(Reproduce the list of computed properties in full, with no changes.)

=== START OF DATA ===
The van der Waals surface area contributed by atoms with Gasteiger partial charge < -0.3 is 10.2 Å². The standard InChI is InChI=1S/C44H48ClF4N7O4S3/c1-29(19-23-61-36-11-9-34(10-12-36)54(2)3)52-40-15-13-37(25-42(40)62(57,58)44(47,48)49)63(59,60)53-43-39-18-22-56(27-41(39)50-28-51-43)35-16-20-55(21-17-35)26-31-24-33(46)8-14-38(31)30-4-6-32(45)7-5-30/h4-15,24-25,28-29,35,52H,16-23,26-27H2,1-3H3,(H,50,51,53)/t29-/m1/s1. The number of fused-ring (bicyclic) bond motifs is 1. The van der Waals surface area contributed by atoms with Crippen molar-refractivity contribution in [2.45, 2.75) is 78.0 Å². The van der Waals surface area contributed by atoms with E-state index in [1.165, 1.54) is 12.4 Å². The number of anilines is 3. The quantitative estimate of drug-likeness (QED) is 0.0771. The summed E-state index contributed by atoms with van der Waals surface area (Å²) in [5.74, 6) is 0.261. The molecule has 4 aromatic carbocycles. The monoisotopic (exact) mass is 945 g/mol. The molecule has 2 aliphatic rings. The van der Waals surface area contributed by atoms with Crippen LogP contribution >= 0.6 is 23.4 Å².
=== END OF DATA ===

The van der Waals surface area contributed by atoms with Gasteiger partial charge < -0.3 is 10.2 Å². The standard InChI is InChI=1S/C44H48ClF4N7O4S3/c1-29(19-23-61-36-11-9-34(10-12-36)54(2)3)52-40-15-13-37(25-42(40)62(57,58)44(47,48)49)63(59,60)53-43-39-18-22-56(27-41(39)50-28-51-43)35-16-20-55(21-17-35)26-31-24-33(46)8-14-38(31)30-4-6-32(45)7-5-30/h4-15,24-25,28-29,35,52H,16-23,26-27H2,1-3H3,(H,50,51,53)/t29-/m1/s1. The number of fused-ring (bicyclic) bond motifs is 1. The van der Waals surface area contributed by atoms with Crippen molar-refractivity contribution in [2.45, 2.75) is 78.0 Å². The van der Waals surface area contributed by atoms with E-state index in [1.165, 1.54) is 12.4 Å². The number of anilines is 3. The quantitative estimate of drug-likeness (QED) is 0.0771. The summed E-state index contributed by atoms with van der Waals surface area (Å²) in [5.74, 6) is 0.261. The molecule has 4 aromatic carbocycles. The monoisotopic (exact) mass is 945 g/mol. The molecule has 2 aliphatic rings. The van der Waals surface area contributed by atoms with Crippen LogP contribution >= 0.6 is 23.4 Å².